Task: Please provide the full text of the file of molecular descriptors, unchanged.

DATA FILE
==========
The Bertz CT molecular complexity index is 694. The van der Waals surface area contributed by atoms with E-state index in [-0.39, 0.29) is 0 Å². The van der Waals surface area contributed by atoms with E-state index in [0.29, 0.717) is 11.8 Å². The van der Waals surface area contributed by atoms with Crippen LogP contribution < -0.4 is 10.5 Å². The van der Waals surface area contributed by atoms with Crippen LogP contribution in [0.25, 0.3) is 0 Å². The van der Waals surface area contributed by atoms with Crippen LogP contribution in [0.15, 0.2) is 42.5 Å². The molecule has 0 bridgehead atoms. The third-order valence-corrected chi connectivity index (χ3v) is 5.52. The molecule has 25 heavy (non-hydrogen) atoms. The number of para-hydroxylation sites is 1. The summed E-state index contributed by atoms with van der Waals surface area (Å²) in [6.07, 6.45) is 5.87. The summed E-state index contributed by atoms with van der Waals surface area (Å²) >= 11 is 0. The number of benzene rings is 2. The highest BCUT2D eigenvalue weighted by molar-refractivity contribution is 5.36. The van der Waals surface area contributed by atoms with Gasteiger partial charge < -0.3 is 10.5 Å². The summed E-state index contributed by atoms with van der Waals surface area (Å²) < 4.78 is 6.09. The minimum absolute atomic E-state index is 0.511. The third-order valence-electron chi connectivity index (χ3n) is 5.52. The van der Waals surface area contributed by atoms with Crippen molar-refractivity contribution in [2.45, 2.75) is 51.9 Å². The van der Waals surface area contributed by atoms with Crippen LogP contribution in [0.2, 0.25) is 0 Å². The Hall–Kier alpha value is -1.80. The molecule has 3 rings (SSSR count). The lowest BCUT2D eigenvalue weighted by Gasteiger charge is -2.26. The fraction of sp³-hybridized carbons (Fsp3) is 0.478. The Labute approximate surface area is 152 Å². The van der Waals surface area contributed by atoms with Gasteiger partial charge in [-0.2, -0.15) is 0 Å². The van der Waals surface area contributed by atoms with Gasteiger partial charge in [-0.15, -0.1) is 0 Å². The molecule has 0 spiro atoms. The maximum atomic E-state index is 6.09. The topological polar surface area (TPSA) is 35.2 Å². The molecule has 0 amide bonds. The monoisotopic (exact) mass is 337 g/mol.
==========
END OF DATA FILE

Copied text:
The Bertz CT molecular complexity index is 694. The van der Waals surface area contributed by atoms with E-state index in [-0.39, 0.29) is 0 Å². The van der Waals surface area contributed by atoms with E-state index in [0.29, 0.717) is 11.8 Å². The van der Waals surface area contributed by atoms with Crippen LogP contribution < -0.4 is 10.5 Å². The van der Waals surface area contributed by atoms with Crippen LogP contribution in [0.25, 0.3) is 0 Å². The van der Waals surface area contributed by atoms with Crippen LogP contribution in [0.15, 0.2) is 42.5 Å². The molecule has 0 bridgehead atoms. The third-order valence-corrected chi connectivity index (χ3v) is 5.52. The molecule has 25 heavy (non-hydrogen) atoms. The number of para-hydroxylation sites is 1. The summed E-state index contributed by atoms with van der Waals surface area (Å²) in [6.07, 6.45) is 5.87. The summed E-state index contributed by atoms with van der Waals surface area (Å²) >= 11 is 0. The number of benzene rings is 2. The highest BCUT2D eigenvalue weighted by molar-refractivity contribution is 5.36. The van der Waals surface area contributed by atoms with Gasteiger partial charge < -0.3 is 10.5 Å². The summed E-state index contributed by atoms with van der Waals surface area (Å²) < 4.78 is 6.09. The minimum absolute atomic E-state index is 0.511. The third-order valence-electron chi connectivity index (χ3n) is 5.52. The van der Waals surface area contributed by atoms with Crippen molar-refractivity contribution in [2.45, 2.75) is 51.9 Å². The van der Waals surface area contributed by atoms with Crippen LogP contribution in [0.2, 0.25) is 0 Å². The Hall–Kier alpha value is -1.80. The molecule has 3 rings (SSSR count). The lowest BCUT2D eigenvalue weighted by Gasteiger charge is -2.26. The fraction of sp³-hybridized carbons (Fsp3) is 0.478. The Labute approximate surface area is 152 Å². The van der Waals surface area contributed by atoms with Gasteiger partial charge in [-0.2, -0.15) is 0 Å². The van der Waals surface area contributed by atoms with Gasteiger partial charge in [-0.15, -0.1) is 0 Å². The molecule has 0 spiro atoms. The maximum atomic E-state index is 6.09. The topological polar surface area (TPSA) is 35.2 Å². The molecule has 0 amide bonds. The monoisotopic (exact) mass is 337 g/mol.